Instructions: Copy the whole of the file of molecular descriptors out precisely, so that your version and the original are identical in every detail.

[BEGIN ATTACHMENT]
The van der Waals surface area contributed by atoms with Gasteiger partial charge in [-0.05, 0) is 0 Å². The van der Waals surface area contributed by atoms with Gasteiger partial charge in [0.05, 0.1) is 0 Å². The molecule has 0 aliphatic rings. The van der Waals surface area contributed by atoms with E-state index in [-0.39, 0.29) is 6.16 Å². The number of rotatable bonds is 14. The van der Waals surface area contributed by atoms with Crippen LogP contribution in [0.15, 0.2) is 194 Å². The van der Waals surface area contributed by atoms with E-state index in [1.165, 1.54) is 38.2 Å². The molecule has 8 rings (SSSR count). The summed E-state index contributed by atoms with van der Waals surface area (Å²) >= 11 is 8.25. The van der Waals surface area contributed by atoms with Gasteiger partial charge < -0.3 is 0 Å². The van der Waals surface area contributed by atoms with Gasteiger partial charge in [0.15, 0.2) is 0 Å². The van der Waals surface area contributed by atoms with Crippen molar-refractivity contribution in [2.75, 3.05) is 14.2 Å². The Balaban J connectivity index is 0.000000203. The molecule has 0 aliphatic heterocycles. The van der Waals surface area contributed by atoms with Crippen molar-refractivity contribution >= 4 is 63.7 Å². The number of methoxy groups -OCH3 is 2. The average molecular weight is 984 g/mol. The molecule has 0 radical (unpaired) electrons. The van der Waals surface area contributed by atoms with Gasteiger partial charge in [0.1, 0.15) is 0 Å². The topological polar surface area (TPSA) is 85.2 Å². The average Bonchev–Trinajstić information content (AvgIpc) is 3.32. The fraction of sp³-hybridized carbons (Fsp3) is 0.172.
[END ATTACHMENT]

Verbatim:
The van der Waals surface area contributed by atoms with Gasteiger partial charge in [-0.05, 0) is 0 Å². The van der Waals surface area contributed by atoms with Gasteiger partial charge in [0.05, 0.1) is 0 Å². The molecule has 0 aliphatic rings. The van der Waals surface area contributed by atoms with E-state index in [-0.39, 0.29) is 6.16 Å². The number of rotatable bonds is 14. The van der Waals surface area contributed by atoms with Crippen LogP contribution in [0.15, 0.2) is 194 Å². The van der Waals surface area contributed by atoms with E-state index in [1.165, 1.54) is 38.2 Å². The molecule has 8 rings (SSSR count). The summed E-state index contributed by atoms with van der Waals surface area (Å²) >= 11 is 8.25. The van der Waals surface area contributed by atoms with Gasteiger partial charge < -0.3 is 0 Å². The van der Waals surface area contributed by atoms with Gasteiger partial charge in [0.15, 0.2) is 0 Å². The van der Waals surface area contributed by atoms with Crippen molar-refractivity contribution in [2.75, 3.05) is 14.2 Å². The Balaban J connectivity index is 0.000000203. The molecule has 0 aliphatic heterocycles. The van der Waals surface area contributed by atoms with Crippen molar-refractivity contribution >= 4 is 63.7 Å². The number of methoxy groups -OCH3 is 2. The average molecular weight is 984 g/mol. The molecule has 0 radical (unpaired) electrons. The van der Waals surface area contributed by atoms with Gasteiger partial charge in [0.1, 0.15) is 0 Å². The topological polar surface area (TPSA) is 85.2 Å². The average Bonchev–Trinajstić information content (AvgIpc) is 3.32. The fraction of sp³-hybridized carbons (Fsp3) is 0.172.